Now some fresh pickings from the Political Grapevine:
Making Fears Come True
That New York Times story exposing the Bush administration program to track terror financing has created an outcry among privacy advocates, and could cause some of the administration's worst fears about the revelation to come true.
Liberal human rights group, Privacy International, has filed complaints in 17 countries, urging them to pressure the banking industry partner central to the administration's efforts to obtain terrorist financial records to stop working with the U.S.
Times chief editor Bill Keller dismissed the administration's argument that publishing the story would lead bankers to stop cooperating with terror investigators, calling it "puzzling."
The South Florida Sun-Sentinel is now officially backing off a Sunday report claiming that anti-war congressman Jack Murtha said the U.S. presence in Iraq constitutes a greater danger to global security than Iran and North Korea — a story we mentioned here on Monday.
Instead, the paper says Murtha was citing a recent global Pew poll showing that more people think the U.S. is a greater threat.
A Second Opinion
The chief medical officer at Guantanamo Bay said Tuesday that detainees who hanged themselves in their cells three weeks ago were not suffering depression, saying he agrees with military officials who called the deaths an act of "asymmetrical warfare."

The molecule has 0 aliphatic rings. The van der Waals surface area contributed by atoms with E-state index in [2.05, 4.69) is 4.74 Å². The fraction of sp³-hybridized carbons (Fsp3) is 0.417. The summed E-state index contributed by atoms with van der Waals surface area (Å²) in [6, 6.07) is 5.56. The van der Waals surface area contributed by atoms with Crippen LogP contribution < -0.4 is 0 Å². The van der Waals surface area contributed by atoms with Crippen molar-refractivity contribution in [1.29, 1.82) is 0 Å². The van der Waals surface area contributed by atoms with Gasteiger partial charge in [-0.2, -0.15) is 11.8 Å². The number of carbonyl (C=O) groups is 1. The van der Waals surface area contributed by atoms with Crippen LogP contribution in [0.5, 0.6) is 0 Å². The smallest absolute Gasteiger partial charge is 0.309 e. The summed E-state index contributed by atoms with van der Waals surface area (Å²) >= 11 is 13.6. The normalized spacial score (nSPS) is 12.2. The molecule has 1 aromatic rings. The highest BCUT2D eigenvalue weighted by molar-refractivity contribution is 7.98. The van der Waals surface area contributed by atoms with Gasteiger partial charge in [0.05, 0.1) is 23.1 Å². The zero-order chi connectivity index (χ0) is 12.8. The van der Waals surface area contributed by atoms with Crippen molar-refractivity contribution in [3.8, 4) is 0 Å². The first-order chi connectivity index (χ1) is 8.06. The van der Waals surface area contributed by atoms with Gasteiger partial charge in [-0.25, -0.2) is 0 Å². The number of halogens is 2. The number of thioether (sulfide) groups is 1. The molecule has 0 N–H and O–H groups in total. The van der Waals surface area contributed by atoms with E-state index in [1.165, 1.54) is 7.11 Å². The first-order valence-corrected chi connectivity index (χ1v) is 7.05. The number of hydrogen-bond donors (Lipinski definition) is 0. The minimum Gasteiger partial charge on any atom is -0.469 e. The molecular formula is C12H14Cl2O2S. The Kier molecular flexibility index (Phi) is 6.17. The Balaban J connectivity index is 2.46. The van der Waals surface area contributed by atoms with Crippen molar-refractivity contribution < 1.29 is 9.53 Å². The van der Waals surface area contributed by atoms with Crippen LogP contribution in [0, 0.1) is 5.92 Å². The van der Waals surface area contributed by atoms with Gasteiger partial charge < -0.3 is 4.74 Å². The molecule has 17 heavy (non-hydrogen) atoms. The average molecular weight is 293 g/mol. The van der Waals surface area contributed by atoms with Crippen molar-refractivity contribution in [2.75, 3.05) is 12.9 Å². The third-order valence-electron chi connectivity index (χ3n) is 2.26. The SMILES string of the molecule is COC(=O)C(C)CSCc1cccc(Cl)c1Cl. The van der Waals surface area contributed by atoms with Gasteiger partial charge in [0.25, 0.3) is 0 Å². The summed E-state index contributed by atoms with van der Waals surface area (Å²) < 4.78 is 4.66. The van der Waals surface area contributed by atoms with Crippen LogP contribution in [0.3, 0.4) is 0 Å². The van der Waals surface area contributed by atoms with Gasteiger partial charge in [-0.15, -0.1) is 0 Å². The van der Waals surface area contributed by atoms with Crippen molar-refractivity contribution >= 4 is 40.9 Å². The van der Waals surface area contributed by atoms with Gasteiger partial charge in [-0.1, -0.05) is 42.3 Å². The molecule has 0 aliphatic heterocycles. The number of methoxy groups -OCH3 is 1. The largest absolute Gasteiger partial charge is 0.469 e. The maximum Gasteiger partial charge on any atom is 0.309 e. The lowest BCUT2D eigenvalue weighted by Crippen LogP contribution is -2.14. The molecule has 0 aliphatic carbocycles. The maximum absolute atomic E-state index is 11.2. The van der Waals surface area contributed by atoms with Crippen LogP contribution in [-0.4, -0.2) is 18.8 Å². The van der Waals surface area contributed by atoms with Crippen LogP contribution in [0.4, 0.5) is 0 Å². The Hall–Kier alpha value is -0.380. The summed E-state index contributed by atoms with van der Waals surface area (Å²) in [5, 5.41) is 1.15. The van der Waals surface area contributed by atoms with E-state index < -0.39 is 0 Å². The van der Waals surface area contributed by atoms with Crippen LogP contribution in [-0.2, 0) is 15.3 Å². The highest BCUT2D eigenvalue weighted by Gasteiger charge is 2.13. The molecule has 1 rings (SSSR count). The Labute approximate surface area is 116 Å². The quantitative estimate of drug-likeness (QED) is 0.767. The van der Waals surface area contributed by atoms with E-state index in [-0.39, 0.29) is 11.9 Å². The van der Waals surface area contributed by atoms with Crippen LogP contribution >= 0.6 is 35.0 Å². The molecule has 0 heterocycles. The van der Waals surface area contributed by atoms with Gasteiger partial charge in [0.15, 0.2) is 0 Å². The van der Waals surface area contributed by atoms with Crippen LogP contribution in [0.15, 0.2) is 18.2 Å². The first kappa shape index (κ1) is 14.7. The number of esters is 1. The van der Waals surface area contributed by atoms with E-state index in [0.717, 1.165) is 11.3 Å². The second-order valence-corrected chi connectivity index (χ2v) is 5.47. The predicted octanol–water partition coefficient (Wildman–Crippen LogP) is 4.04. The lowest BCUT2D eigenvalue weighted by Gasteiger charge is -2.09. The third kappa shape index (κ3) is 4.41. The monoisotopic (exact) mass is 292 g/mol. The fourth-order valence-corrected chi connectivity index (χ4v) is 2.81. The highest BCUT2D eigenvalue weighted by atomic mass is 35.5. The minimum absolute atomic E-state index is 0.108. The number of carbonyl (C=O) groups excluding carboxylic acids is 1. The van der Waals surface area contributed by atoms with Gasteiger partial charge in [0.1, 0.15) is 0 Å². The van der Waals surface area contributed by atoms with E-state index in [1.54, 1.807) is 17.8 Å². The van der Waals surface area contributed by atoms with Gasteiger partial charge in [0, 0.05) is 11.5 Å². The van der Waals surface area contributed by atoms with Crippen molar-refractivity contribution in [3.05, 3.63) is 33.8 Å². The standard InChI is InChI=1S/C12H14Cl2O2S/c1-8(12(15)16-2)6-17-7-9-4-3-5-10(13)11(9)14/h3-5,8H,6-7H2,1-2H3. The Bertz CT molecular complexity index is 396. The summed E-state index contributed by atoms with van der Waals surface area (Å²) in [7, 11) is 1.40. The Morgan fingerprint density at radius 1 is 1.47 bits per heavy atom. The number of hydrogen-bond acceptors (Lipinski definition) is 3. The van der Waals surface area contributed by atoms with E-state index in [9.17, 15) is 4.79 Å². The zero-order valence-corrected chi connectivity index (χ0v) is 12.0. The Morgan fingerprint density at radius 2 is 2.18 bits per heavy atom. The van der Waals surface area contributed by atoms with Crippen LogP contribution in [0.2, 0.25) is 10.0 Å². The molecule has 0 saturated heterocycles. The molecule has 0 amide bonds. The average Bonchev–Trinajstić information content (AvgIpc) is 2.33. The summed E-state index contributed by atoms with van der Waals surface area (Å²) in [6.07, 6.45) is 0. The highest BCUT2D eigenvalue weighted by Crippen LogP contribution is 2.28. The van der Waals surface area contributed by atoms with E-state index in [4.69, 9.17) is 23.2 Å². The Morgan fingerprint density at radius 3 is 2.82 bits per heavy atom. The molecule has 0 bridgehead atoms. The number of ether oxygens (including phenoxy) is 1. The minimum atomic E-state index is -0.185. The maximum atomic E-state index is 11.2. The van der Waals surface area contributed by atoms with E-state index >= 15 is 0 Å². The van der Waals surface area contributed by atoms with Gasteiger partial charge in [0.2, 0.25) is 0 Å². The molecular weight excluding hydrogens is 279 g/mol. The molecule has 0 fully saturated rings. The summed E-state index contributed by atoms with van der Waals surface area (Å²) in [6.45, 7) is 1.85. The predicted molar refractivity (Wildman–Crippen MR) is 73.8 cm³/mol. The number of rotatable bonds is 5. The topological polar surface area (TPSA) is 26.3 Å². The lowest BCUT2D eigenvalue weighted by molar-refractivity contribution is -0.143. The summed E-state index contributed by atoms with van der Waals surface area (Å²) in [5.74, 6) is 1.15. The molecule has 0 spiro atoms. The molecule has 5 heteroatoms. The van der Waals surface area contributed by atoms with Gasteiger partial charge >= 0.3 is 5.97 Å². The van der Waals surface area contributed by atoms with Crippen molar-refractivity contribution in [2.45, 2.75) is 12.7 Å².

Exams performed one to two weeks before the suicides did not reveal evidence that the prisoners were despondent over prolonged imprisonment or maltreatment. The doctor also suggested that the detainees may have been discovered earlier if officials hadn't been following strict Red Cross standards on the treatment of prisoners, including how dark their cells should be at night.
Embattled University of Colorado professor Ward Churchill is fighting back after school officials announced their intention to fire him this week, comparing their attacks to the1925 "Scopes Monkey Trial."
Churchill, who compared World Trade Center victims to Nazis, accuses the university's interim chancellor of coming to his conclusion on "explicitly ideological grounds," and charged that the chancellor actively solicited allegations of research misconduct from Churchill's colleagues, while publicly claiming they'd volunteered the information.
The investigating committee contends Churchill has "committed serious, repeated, and deliberate research misconduct" — including plagiarism.
—FOX News Channel's Aaron Bruns contributed to this report.
With more than 35 years of journalism experience to draw from, Brit Hume currently serves as a senior political analyst for FOX News Channel (FNC) and contributes to all major political coverage. Hume also is regular panelist on FOX's weekly public affairs program, "FOX News Sunday" on Sundays at 2 p.m. and 6 p.m. ET. Click here for more information on Brit Hume.